Yesterday’s Wall Street Journal features an article about “What’s Wrong With Wine on the Web“. While it mostly complains about problems with online wine shops, it does feature a few who do it right, and I’m proud that two of the four featured sites use faceted search and are powered by Endeca. Hopefully this helps make up for all the times that my colleagues (especially us vintage Endecans) have had to give the “wine demo“.
Here are screenshots of the two featured sites (yes, I’m into Spanish and South American reds):
6 replies on “What Goes With Wine? Facets, Of Course!”
I’m with you. Tempranillo is a completely underrated grape, and Spanish wines are generally under appreciated, IMHO.
I saw a demo of http://www.snooth.com/wine/ at the NY Tech Meetup, and I’m interested in your opinions. Of course, natural language search claims are always curious…
I’ve talked to the Snooth guys but never seen them demo their site. I’m a bit partial to faceted search, and that doesn’t seem to be their approach. But I’d be curious to hear how they pitched it at the Meetup.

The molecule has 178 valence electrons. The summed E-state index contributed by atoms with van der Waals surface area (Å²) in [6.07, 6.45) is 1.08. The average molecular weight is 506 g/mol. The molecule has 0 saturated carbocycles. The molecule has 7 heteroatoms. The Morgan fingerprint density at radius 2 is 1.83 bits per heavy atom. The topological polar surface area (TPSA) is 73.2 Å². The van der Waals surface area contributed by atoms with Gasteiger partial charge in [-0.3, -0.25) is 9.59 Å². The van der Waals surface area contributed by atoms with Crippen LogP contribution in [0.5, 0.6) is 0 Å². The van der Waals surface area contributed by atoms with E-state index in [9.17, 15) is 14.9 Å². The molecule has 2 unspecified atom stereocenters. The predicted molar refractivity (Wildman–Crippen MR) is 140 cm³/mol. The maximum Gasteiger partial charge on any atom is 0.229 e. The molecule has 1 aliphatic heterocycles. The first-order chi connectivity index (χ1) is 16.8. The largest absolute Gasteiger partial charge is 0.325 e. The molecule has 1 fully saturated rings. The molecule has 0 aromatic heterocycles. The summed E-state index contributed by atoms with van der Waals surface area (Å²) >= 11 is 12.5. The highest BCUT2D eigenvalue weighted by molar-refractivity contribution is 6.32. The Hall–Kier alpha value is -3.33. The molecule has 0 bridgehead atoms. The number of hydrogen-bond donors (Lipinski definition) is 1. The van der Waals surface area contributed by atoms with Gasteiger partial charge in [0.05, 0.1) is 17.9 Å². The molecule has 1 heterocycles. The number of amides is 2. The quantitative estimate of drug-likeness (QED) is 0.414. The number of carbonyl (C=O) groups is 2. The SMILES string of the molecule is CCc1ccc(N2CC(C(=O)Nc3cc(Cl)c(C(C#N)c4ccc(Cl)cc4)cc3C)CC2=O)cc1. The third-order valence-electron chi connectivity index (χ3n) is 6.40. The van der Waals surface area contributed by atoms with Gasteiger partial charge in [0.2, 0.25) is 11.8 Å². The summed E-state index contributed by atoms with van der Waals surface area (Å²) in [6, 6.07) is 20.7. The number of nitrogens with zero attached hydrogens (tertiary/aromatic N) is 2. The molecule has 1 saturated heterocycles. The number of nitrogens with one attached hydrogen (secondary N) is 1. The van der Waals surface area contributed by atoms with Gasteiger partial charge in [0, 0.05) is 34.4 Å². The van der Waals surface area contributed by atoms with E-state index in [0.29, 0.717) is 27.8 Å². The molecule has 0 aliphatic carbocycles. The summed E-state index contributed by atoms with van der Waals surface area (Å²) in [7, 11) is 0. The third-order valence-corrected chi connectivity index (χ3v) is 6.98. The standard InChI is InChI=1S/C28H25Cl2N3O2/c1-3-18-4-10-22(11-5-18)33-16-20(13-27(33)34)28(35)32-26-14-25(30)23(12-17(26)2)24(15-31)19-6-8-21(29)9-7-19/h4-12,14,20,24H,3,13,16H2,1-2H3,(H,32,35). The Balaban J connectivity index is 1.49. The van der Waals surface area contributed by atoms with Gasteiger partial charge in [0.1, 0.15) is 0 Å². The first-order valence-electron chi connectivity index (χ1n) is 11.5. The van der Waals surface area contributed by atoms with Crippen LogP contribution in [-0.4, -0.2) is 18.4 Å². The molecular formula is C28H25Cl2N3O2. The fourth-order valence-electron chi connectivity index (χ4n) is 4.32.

Is there any data re customer usage of facets? ie. On average, what percentage of search sessions where a user narrows the results via a facet?
Pete, unfortunately we don’t get that data ourselves, since we don’t generally host our customers’ sites. But I can say that the usage of facets depends a lot on both the information needs of site users (specifically, the relative amounts of known-item vs. exploratory searches) and the site design (e.g., how prominent are the facets). Given our diversity of customers, the numbers are surely all over the map.
Faceted browse is very useful when you’re dealing with large numbers of products. It’s also very useful for people who have a slight idea of what they’re looking for (or not looking for). For example, they can untick a country of grape if they tend not to like those types of wines.
Unfortunately not every website is using this (although the above examples are very good) and I think this is where some websites will stand out.
Supermarkets with online shopping (including wine delivery) are particularly bad and some of them make it nearly impossibly to buy wine online, at least here in the UK.